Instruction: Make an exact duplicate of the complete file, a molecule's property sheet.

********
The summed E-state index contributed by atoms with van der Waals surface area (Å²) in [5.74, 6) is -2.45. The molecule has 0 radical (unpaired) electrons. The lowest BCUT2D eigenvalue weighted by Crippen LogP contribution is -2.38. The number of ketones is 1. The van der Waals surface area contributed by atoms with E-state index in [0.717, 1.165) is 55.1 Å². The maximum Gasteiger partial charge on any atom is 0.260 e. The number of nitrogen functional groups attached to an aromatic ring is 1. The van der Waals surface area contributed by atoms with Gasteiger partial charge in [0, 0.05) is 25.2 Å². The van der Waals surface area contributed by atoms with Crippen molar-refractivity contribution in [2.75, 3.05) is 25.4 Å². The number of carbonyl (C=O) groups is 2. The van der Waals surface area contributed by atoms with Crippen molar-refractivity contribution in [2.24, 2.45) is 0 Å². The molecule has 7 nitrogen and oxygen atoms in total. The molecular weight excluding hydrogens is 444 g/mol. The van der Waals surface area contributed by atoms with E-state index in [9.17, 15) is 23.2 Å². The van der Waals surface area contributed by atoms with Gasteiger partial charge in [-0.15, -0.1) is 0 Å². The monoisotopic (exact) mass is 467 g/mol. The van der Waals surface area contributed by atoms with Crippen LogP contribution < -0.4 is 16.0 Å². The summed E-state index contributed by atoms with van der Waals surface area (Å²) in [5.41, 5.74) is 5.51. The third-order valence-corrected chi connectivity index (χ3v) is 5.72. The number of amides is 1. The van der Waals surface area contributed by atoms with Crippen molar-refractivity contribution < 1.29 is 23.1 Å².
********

The summed E-state index contributed by atoms with van der Waals surface area (Å²) in [5.74, 6) is -2.45. The molecule has 0 radical (unpaired) electrons. The lowest BCUT2D eigenvalue weighted by Crippen LogP contribution is -2.38. The number of ketones is 1. The van der Waals surface area contributed by atoms with E-state index in [0.717, 1.165) is 55.1 Å². The maximum Gasteiger partial charge on any atom is 0.260 e. The number of nitrogen functional groups attached to an aromatic ring is 1. The van der Waals surface area contributed by atoms with Gasteiger partial charge in [0, 0.05) is 25.2 Å². The van der Waals surface area contributed by atoms with Crippen molar-refractivity contribution in [2.75, 3.05) is 25.4 Å². The number of carbonyl (C=O) groups is 2. The van der Waals surface area contributed by atoms with Crippen molar-refractivity contribution in [2.24, 2.45) is 0 Å². The molecule has 7 nitrogen and oxygen atoms in total. The molecular weight excluding hydrogens is 444 g/mol. The van der Waals surface area contributed by atoms with E-state index in [9.17, 15) is 23.2 Å². The van der Waals surface area contributed by atoms with Gasteiger partial charge in [-0.15, -0.1) is 0 Å². The monoisotopic (exact) mass is 467 g/mol. The van der Waals surface area contributed by atoms with Crippen LogP contribution < -0.4 is 16.0 Å². The summed E-state index contributed by atoms with van der Waals surface area (Å²) in [5.41, 5.74) is 5.51. The third-order valence-corrected chi connectivity index (χ3v) is 5.72. The number of amides is 1. The van der Waals surface area contributed by atoms with Crippen molar-refractivity contribution < 1.29 is 23.1 Å².